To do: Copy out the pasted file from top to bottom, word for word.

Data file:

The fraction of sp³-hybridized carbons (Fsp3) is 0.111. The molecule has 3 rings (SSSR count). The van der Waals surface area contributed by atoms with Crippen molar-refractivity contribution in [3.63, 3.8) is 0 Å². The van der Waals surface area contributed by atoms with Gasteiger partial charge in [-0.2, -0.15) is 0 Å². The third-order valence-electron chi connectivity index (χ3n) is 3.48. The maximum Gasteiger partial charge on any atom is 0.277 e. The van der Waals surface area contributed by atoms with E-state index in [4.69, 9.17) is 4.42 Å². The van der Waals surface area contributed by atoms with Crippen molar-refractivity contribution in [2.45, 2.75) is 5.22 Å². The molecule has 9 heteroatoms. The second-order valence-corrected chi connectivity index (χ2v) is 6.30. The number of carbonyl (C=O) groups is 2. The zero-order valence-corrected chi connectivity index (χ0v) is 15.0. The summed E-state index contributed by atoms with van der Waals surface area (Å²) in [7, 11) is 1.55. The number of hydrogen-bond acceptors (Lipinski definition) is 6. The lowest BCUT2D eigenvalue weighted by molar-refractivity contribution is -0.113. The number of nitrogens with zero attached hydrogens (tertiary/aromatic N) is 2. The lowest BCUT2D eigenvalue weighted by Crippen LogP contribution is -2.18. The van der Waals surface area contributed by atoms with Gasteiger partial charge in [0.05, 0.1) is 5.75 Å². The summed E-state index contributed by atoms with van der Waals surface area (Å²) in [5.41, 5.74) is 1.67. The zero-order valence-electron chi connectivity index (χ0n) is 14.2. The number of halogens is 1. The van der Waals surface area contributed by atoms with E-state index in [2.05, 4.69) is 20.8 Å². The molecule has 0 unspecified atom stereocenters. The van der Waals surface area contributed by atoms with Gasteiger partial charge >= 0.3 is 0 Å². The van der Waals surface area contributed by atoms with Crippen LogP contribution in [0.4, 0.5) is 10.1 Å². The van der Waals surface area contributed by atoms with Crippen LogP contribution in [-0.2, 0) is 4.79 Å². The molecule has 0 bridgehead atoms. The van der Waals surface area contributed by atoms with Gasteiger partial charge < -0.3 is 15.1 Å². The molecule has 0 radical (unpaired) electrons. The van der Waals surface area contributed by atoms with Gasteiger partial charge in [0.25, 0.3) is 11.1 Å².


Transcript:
The fraction of sp³-hybridized carbons (Fsp3) is 0.111. The molecule has 3 rings (SSSR count). The van der Waals surface area contributed by atoms with Crippen molar-refractivity contribution in [3.63, 3.8) is 0 Å². The van der Waals surface area contributed by atoms with Gasteiger partial charge in [-0.2, -0.15) is 0 Å². The third-order valence-electron chi connectivity index (χ3n) is 3.48. The maximum Gasteiger partial charge on any atom is 0.277 e. The van der Waals surface area contributed by atoms with E-state index in [4.69, 9.17) is 4.42 Å². The van der Waals surface area contributed by atoms with Crippen molar-refractivity contribution in [2.45, 2.75) is 5.22 Å². The molecule has 9 heteroatoms. The second-order valence-corrected chi connectivity index (χ2v) is 6.30. The number of carbonyl (C=O) groups is 2. The zero-order valence-corrected chi connectivity index (χ0v) is 15.0. The summed E-state index contributed by atoms with van der Waals surface area (Å²) in [7, 11) is 1.55. The number of hydrogen-bond acceptors (Lipinski definition) is 6. The lowest BCUT2D eigenvalue weighted by molar-refractivity contribution is -0.113. The number of nitrogens with zero attached hydrogens (tertiary/aromatic N) is 2. The lowest BCUT2D eigenvalue weighted by Crippen LogP contribution is -2.18. The van der Waals surface area contributed by atoms with Gasteiger partial charge in [0.05, 0.1) is 5.75 Å². The summed E-state index contributed by atoms with van der Waals surface area (Å²) in [5.41, 5.74) is 1.67. The zero-order valence-electron chi connectivity index (χ0n) is 14.2. The number of halogens is 1. The van der Waals surface area contributed by atoms with E-state index in [2.05, 4.69) is 20.8 Å². The molecule has 0 unspecified atom stereocenters. The van der Waals surface area contributed by atoms with Gasteiger partial charge >= 0.3 is 0 Å². The van der Waals surface area contributed by atoms with Crippen LogP contribution in [0.4, 0.5) is 10.1 Å². The van der Waals surface area contributed by atoms with Crippen LogP contribution in [-0.2, 0) is 4.79 Å². The molecule has 0 bridgehead atoms. The van der Waals surface area contributed by atoms with Gasteiger partial charge < -0.3 is 15.1 Å². The molecule has 0 radical (unpaired) electrons. The van der Waals surface area contributed by atoms with Gasteiger partial charge in [0.25, 0.3) is 11.1 Å².